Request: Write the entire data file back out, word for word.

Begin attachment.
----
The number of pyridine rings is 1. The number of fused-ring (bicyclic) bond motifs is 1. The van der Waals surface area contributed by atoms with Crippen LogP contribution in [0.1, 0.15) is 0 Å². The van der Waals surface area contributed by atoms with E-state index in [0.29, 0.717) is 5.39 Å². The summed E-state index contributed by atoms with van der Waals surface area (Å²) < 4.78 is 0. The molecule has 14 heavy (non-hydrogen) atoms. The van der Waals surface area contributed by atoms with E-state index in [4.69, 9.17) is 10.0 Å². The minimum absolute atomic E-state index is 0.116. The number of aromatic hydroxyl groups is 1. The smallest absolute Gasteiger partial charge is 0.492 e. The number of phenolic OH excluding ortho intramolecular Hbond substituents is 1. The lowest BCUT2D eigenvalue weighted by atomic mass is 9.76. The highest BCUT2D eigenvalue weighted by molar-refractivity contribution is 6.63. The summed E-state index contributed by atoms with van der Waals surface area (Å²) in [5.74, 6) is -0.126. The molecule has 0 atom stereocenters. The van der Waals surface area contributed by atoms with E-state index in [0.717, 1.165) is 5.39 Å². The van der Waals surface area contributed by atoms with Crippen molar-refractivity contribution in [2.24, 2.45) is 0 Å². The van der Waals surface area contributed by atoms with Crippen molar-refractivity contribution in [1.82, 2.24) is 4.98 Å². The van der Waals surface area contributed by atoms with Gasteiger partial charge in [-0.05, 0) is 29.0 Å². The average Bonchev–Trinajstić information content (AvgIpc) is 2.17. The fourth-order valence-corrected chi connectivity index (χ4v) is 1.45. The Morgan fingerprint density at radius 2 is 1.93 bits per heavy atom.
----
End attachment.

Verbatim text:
The number of pyridine rings is 1. The number of fused-ring (bicyclic) bond motifs is 1. The van der Waals surface area contributed by atoms with Crippen LogP contribution in [0.1, 0.15) is 0 Å². The van der Waals surface area contributed by atoms with E-state index in [0.29, 0.717) is 5.39 Å². The summed E-state index contributed by atoms with van der Waals surface area (Å²) < 4.78 is 0. The molecule has 14 heavy (non-hydrogen) atoms. The van der Waals surface area contributed by atoms with E-state index in [4.69, 9.17) is 10.0 Å². The minimum absolute atomic E-state index is 0.116. The number of aromatic hydroxyl groups is 1. The smallest absolute Gasteiger partial charge is 0.492 e. The number of phenolic OH excluding ortho intramolecular Hbond substituents is 1. The lowest BCUT2D eigenvalue weighted by atomic mass is 9.76. The highest BCUT2D eigenvalue weighted by molar-refractivity contribution is 6.63. The summed E-state index contributed by atoms with van der Waals surface area (Å²) in [5.74, 6) is -0.126. The molecule has 0 atom stereocenters. The van der Waals surface area contributed by atoms with E-state index in [0.717, 1.165) is 5.39 Å². The van der Waals surface area contributed by atoms with Crippen molar-refractivity contribution in [2.24, 2.45) is 0 Å². The van der Waals surface area contributed by atoms with Crippen molar-refractivity contribution in [1.82, 2.24) is 4.98 Å². The van der Waals surface area contributed by atoms with Gasteiger partial charge in [-0.05, 0) is 29.0 Å². The average Bonchev–Trinajstić information content (AvgIpc) is 2.17. The fourth-order valence-corrected chi connectivity index (χ4v) is 1.45. The Morgan fingerprint density at radius 2 is 1.93 bits per heavy atom.